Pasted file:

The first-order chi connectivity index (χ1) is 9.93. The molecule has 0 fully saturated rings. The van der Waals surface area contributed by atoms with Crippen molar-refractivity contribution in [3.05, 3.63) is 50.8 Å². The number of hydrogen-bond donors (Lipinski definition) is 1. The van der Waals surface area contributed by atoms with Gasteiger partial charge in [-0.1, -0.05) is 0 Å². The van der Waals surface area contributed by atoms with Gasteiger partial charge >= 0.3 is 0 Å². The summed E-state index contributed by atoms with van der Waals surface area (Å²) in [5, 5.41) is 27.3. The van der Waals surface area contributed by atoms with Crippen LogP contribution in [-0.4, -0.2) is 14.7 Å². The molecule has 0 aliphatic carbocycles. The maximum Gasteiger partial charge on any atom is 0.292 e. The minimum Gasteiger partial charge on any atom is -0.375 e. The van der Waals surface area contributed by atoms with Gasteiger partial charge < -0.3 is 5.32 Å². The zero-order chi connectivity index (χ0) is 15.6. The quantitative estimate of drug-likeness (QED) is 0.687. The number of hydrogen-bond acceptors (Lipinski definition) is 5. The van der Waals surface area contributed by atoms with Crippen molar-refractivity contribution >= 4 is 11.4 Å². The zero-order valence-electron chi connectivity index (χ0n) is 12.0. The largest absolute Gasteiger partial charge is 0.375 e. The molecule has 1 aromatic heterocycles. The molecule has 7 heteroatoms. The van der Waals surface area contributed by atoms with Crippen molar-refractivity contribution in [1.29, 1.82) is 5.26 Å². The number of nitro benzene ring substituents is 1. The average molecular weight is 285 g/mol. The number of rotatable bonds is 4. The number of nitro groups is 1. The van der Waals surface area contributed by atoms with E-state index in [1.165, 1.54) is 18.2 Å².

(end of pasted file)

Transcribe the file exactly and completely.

The first-order chi connectivity index (χ1) is 9.93. The molecule has 0 fully saturated rings. The van der Waals surface area contributed by atoms with Crippen molar-refractivity contribution in [3.05, 3.63) is 50.8 Å². The number of hydrogen-bond donors (Lipinski definition) is 1. The van der Waals surface area contributed by atoms with Gasteiger partial charge in [-0.1, -0.05) is 0 Å². The van der Waals surface area contributed by atoms with Gasteiger partial charge >= 0.3 is 0 Å². The summed E-state index contributed by atoms with van der Waals surface area (Å²) in [5, 5.41) is 27.3. The van der Waals surface area contributed by atoms with Crippen LogP contribution in [-0.4, -0.2) is 14.7 Å². The molecule has 0 aliphatic carbocycles. The maximum Gasteiger partial charge on any atom is 0.292 e. The minimum Gasteiger partial charge on any atom is -0.375 e. The van der Waals surface area contributed by atoms with Gasteiger partial charge < -0.3 is 5.32 Å². The zero-order chi connectivity index (χ0) is 15.6. The quantitative estimate of drug-likeness (QED) is 0.687. The number of hydrogen-bond acceptors (Lipinski definition) is 5. The van der Waals surface area contributed by atoms with Crippen molar-refractivity contribution >= 4 is 11.4 Å². The zero-order valence-electron chi connectivity index (χ0n) is 12.0. The largest absolute Gasteiger partial charge is 0.375 e. The molecule has 1 aromatic heterocycles. The molecule has 7 heteroatoms. The van der Waals surface area contributed by atoms with Crippen molar-refractivity contribution in [1.29, 1.82) is 5.26 Å². The number of nitro benzene ring substituents is 1. The average molecular weight is 285 g/mol. The number of rotatable bonds is 4. The number of nitro groups is 1. The van der Waals surface area contributed by atoms with E-state index in [1.165, 1.54) is 18.2 Å².